Film hand, Film noir’s subversive view of the family

Film noir is habitual to managing particular constructions of the
numerous gender roles in this aesthetically driven cinematic style, creating
extremely discrete erroneous archetypes for women within the ongoing history of
film noir. 2

The
narrative of film noir and the ever-present domestic space during the 1940s and
1950s is an obvious thematic representation of woman as other, in which the
“attack on the dominant social values, in film noir is normally expressed
through the representation of the family.” 3

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Claire Johnston,
through her studies of Double
Indemnity (1944), elucidates that “the Oedipus complex allows
access to desire only through repression: it is through lack that desire is
instituted”. 4 Women in film noir are often faced with the common
theme of an embedded Oedipus complex in the narrative, a threat of castration
done by the female antagonist to the male protagonist of the film. 5 

Women in
film noir are mainly of three types – Femme Fatale, Good Woman and the Marrying
Type. Of the three types, the femme fatale illustrates the most absolute attack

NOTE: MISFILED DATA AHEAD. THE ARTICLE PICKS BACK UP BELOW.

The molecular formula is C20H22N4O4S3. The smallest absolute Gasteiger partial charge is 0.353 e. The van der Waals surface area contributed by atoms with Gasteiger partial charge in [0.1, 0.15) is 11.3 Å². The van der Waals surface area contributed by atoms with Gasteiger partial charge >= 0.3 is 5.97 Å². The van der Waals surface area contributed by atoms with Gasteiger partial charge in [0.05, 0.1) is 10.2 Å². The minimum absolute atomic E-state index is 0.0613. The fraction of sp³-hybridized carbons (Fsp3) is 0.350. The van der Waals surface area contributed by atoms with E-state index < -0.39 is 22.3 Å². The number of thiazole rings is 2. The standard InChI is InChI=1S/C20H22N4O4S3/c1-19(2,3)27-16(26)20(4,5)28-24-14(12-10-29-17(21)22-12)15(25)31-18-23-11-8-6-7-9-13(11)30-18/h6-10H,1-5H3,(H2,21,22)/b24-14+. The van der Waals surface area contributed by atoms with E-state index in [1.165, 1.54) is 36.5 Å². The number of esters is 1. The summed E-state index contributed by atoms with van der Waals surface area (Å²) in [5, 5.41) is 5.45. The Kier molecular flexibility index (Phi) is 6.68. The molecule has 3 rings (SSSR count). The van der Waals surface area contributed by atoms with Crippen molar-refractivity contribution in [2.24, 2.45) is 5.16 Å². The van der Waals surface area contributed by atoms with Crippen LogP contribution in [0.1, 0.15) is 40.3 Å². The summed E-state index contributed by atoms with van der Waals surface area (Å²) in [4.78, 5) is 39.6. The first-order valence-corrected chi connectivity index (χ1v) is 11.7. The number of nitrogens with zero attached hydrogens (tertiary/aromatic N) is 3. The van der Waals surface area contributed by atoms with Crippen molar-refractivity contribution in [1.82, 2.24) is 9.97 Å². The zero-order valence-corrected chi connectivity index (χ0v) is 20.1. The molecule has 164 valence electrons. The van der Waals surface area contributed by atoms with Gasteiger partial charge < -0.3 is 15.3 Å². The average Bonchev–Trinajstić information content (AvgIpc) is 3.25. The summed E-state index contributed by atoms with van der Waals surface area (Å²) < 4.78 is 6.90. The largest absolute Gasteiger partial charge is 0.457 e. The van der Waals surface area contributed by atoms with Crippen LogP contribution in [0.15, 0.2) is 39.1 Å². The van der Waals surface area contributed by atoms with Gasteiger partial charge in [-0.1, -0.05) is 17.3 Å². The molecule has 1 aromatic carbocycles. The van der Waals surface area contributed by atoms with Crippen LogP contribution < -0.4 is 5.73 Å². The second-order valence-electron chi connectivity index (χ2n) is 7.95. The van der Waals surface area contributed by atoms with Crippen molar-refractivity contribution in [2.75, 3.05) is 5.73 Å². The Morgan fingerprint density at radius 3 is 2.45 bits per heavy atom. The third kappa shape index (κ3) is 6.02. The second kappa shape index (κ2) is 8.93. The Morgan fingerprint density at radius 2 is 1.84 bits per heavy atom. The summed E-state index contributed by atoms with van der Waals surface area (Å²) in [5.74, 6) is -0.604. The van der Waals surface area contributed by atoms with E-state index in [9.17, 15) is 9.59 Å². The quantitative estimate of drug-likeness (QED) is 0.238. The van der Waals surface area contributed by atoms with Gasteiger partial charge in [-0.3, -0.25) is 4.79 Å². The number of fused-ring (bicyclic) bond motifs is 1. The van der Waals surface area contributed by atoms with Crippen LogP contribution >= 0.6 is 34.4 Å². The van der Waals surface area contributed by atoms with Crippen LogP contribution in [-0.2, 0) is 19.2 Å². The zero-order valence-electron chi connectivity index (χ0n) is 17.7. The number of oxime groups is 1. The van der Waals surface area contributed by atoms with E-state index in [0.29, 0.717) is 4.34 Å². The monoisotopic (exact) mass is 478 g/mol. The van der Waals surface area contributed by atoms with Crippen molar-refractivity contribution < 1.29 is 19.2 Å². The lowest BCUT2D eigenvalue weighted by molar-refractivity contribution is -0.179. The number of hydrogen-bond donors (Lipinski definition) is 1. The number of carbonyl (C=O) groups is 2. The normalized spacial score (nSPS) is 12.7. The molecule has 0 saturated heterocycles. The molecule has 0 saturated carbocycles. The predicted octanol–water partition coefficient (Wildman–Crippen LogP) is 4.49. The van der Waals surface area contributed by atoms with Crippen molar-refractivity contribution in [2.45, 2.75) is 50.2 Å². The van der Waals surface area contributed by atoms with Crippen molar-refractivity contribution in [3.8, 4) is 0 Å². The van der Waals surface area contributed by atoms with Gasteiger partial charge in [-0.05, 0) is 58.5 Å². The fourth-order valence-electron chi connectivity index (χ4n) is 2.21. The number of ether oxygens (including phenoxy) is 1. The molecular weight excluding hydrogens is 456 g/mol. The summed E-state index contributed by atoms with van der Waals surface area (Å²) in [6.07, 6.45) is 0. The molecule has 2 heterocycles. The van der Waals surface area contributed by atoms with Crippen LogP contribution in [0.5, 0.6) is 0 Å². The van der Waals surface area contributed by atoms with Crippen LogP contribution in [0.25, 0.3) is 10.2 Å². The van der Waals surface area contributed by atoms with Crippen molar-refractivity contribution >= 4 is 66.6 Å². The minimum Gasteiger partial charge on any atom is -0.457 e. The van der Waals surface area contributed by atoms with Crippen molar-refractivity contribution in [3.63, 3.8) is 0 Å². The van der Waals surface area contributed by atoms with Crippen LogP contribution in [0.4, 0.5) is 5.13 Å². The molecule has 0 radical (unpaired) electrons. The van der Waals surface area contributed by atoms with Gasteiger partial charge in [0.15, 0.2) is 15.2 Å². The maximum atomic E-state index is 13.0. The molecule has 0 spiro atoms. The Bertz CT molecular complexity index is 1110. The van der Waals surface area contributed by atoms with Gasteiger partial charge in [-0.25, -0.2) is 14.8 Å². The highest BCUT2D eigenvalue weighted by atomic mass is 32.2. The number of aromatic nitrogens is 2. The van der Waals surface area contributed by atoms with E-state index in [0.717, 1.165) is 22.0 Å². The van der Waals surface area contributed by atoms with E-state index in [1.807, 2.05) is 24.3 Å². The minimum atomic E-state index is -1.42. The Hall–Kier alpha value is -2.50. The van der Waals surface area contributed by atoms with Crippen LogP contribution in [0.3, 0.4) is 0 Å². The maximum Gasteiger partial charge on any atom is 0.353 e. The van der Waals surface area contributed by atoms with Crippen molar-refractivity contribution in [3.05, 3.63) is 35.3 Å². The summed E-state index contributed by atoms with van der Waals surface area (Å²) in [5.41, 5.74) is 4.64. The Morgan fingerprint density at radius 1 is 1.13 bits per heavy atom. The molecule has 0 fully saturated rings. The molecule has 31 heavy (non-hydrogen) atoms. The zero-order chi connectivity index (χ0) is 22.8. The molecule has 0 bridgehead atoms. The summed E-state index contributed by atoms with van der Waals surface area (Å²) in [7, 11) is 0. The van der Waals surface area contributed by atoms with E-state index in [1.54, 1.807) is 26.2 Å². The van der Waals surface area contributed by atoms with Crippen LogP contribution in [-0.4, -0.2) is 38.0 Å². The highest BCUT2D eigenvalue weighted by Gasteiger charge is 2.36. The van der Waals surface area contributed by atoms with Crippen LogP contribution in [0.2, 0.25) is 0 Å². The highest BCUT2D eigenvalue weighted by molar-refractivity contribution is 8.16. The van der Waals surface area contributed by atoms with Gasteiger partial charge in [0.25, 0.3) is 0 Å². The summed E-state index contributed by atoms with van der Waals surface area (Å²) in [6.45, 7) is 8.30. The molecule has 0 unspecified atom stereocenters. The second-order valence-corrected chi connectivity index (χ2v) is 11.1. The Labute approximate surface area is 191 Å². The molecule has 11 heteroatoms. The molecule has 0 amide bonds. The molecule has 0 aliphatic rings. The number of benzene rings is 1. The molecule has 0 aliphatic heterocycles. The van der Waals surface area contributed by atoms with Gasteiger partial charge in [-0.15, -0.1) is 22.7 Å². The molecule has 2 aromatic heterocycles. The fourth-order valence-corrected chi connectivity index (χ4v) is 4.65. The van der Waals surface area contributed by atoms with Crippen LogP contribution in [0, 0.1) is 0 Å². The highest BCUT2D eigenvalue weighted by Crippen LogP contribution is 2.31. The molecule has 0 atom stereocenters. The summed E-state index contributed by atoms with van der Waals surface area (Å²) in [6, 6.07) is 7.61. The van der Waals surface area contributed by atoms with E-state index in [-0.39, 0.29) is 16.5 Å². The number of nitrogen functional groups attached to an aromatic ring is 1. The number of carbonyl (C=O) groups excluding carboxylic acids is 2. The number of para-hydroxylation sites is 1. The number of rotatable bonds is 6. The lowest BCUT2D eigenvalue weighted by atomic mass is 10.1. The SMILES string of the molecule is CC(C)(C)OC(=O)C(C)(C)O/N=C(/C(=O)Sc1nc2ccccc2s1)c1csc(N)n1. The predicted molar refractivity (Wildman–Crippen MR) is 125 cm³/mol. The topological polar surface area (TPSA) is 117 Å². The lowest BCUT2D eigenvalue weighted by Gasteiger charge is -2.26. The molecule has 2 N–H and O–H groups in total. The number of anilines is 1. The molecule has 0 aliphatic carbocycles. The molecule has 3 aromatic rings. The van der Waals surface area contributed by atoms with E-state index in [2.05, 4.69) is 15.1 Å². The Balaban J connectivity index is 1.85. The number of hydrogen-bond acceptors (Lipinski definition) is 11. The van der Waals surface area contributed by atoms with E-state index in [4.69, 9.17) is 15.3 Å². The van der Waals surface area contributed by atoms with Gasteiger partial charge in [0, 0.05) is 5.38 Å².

on the traditional and orthodox womanhood and the emergence of nuclear family. Femme
Fatale noir women refuse to play the conventional role of a dedicated wife and affectionate
mother that the prevailing and mainstream society preaches. 6

As
Karen Hollinger describes in “Film Noir, Voice-Over and the Femme Fatale,”
women in film noir are put through to the psychoanalytic approach of the male,
which attempts to try and construe the meaning of femaleness, which is deemed a
taxing point of view, since it speaks for a silenced demographic by popular culture
and media. 7

Other the
other hand, Film noir’s subversive view of the family life and women’s accepted
role in the society extends to its portrayal of the “good” or “normal” woman. The
Good Woman embraces her traditional “place” in the family. According to Janey
Place, film noir depicts the good woman as an unlikely
choice for the hero and sees the traditional family as an unsafe and
undesirable refuge from the world outside. 8

By the
late 1940s, a third distinct type of female character began to appear in film
noir – the Marrying Woman. The marrying woman plays the role of threatening to domesticate
the hero. The hero, like the femme fatale, resists his “proper” role within the
status quo family and suffers for his transgressions.

The three
types of film noir women appear throughout the noir cycle, but as the immediate
post-War years give way to the 1950s, a shift begins to takes place in the treatment
and function of these female types.